STEP #5: ABSTRACT – Write an abstract/executive summary only when you’ve finished writing the report, including the bibliography.

STEP #6: THE DRAFT – When you’ve finished writing, think of the results as a rough draft. Sleep on it. Give your brain some distance from writing before reviewing and finalizing it.

STEP #7: CONTENT EDIT – Review your writing to make sure that you defined your terms, described your methodology, and analyzed the results so that readers can follow your thinking. CLICK here if you need help?.

STEP #8: FORMAT & COPYEDITING REVIEW – Review your report for technical problems such as grammatical mistakes and formatting errors. If possible, have a friend or colleague read it at this point.

STEP #9: FINALIZE – When you’ve made all the necessary corrections, take a break. Then read your paper one last time for both content and format. Make corrections as necessary.

STEP #10: DEADLINE – Get known for meeting deadlines and producing quality work! Schedule backwards from the deadline, putting the date for completion of each step on your calendar. Budget extra days for complicated sections. If you don’t need those extra days, you’ll finish early. If they are needed, you can still meet the deadline.

CLICK HERE for expert COACHING

© Deborah Levine

8 Common Mistakes in Technical Writing

Want to improve your writing skills and keep on improving? Avoid these 8 mistakes by using my strategies for giving readers what they need and expect. Remember, technical writing is not about self expression. It’s all about clarity for the reader. As a famous writer once said …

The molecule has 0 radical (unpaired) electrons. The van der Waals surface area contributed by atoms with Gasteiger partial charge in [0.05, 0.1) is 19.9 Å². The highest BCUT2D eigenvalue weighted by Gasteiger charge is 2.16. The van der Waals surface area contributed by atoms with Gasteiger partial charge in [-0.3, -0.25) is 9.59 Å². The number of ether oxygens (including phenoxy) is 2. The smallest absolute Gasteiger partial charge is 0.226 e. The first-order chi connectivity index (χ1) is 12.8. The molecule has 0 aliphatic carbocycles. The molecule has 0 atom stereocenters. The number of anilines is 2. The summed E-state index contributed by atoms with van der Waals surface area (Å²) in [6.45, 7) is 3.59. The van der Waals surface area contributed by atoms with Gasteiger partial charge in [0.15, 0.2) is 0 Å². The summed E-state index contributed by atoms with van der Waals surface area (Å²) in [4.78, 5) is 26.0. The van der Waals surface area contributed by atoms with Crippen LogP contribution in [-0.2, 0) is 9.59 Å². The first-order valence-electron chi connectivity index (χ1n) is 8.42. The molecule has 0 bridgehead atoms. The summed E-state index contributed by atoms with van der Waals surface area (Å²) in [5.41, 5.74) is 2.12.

“Easy reading is damn hard writing. ” ~ Nathaniel Hawthorne

Good luck!
Deborah Levine

Mistake #1: Not having a point

• Decide on a Title before writing.
• If you tweak the title after writing the paper, review and edit the paper to make sure your intended point is consistent throughout the paper.

Mistake #2: Not having a linear writing process

• Create an Outline
• Create a Table of Contents that reflects your outline before writing.

Mistake #3: Making paragraphs too long or too short.

• Paragraphs more than 5-7 sentences may lose the reader.
• Paragraphs of only 1-3 sentences should either be expanded or folded into another paragraph to make the paper easier to read.

Mistake #4: Using vague words to define terms.

• Confusing comparisons: Similar to, just like, unlike, almost as much as …
• Unquantifiable measurements: A lot, marginally, hardly, almost all …

Mistake #5: Stating opinions vs. facts.

• Don’t tell the reader what you feel, believe, think, or hope.
• If an application asks about your plans and aspirations, be specific and give short and long term details.

Mistake #6: Mixing verb tenses.

• Use the future tense rarely, the present tense occasionally, the past tense often.
• Separate the different tenses by paragraphs, not by sentences.

Mistake #7: Using colorful language to add emotion.

Non-technical idioms: Colloquial phrases that are fun and catchy are distractions.

Conversational-only adjectives & adverbs: Really, very, important, very important …

Mistake #8: Inserting confusing punctuation.

• Semi-colons should be used rarely if ever.